Hello friends, welcome to Indian Art & Culture. Today we are talking about Gujarati Cuisine. So let’s start…
Gujarati cuisine is a reflection of the Gujarati temperament. A little sweet, a little sour, simple yet complex. Unlike most cuisines in India, the Sweet is eaten along with the savories and chillie- hot vegetables during a meal (not after) –perhaps an indication of the practical, commerce-minded Gujarati outlook that ups and downs, good and bad are all part of the palate of life. It has subtle notes and bouquets- a sub-text if you like – that initially confounds but then slowly ensnare the skeptical newcomer.
Gujarati food is predominantly vegetarian, but that does not mean that its repertoire is limited. In fact, it is one of the most extensive cuisines In India. (Gujarati Cuisine)
There is a delicate balance between flavors -Sweet, sour, bitter, salty, and spicy. The sweetness a hallmark of Gujarati food – comes from adding either sugar or jaggery; lemon juice or kokam; bitterness from methi (fenugreek); and spiciness from green chilies or the lethal red ones Gujarat is famous for. Dhania (coriander) Jeera (cumin seed), rai (mustard seeds), Haldi (turmeric), and heeng (asafoetida) are the other spices always at hand in the condiment box that is a fixture in every Gujarati kitchen.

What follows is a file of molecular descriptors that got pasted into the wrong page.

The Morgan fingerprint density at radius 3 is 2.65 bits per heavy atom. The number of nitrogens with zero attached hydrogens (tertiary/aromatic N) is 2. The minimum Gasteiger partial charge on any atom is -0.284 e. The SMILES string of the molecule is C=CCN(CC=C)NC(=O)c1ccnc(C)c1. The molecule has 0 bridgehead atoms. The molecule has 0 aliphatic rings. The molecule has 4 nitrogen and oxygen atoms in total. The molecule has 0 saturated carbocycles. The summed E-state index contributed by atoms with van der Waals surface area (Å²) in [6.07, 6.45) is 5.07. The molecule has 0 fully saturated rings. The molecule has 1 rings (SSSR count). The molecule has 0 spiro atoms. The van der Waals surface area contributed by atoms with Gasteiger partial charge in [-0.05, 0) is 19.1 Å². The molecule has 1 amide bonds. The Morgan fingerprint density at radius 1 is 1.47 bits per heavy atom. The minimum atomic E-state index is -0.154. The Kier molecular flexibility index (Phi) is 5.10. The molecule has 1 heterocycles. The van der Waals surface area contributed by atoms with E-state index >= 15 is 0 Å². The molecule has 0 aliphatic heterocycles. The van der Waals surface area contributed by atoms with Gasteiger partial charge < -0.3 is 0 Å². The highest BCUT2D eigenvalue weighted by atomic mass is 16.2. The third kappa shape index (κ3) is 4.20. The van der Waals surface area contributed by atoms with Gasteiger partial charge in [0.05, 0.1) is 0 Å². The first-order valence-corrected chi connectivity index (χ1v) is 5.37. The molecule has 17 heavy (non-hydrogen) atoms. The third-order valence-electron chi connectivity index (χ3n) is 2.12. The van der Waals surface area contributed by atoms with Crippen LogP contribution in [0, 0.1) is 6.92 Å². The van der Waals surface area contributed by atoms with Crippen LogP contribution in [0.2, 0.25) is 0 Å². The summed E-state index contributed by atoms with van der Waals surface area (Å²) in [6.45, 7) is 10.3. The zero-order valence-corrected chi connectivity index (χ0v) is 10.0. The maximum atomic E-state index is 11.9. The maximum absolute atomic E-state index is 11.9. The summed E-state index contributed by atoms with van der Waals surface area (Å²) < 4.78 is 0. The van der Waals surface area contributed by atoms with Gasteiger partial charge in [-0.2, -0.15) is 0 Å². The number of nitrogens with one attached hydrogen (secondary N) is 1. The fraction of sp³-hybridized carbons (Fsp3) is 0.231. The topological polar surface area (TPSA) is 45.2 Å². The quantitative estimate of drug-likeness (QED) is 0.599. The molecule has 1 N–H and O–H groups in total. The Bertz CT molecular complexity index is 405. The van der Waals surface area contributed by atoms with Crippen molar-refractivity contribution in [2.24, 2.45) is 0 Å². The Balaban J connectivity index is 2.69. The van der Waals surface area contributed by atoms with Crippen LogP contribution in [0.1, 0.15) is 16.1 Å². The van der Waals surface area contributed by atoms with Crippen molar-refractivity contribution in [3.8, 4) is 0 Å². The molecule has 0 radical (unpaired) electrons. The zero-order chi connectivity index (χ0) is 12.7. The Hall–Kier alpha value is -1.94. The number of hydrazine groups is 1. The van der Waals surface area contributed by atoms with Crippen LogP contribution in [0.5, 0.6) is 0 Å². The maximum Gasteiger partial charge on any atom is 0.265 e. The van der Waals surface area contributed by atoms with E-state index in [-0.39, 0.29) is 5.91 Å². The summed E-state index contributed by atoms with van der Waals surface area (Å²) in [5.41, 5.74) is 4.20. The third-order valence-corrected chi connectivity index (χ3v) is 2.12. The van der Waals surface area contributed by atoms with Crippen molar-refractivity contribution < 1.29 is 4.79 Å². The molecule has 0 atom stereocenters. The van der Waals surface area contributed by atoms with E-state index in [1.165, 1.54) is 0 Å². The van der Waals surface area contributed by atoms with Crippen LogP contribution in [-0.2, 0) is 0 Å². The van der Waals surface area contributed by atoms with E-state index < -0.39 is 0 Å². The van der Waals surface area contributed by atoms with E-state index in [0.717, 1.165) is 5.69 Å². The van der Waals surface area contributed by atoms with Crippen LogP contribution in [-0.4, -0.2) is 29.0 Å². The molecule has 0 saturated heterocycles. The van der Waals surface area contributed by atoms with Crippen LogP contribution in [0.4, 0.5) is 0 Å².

Dal-bhaat-rotli-Shaak (lentils, rice, unleavened bread, and vegetables) are the backbone of the Gujarati diet (unlike many parts of India where ether rice or unleavened bread, not both, are eaten at a meal). Even an ordinary repast generally includes an array of delicious pickles, chutneys, and salads. Incidentally, Gujarati rotlis (bread) are very thin and soft, especially in comparison to their more nearty northern cousins; the thinner and softer the rotlis, the more highly regarded the cook. Generally speaking. home-c0oked Gujarati food is not oily, though the same cannot be said for restaurant food.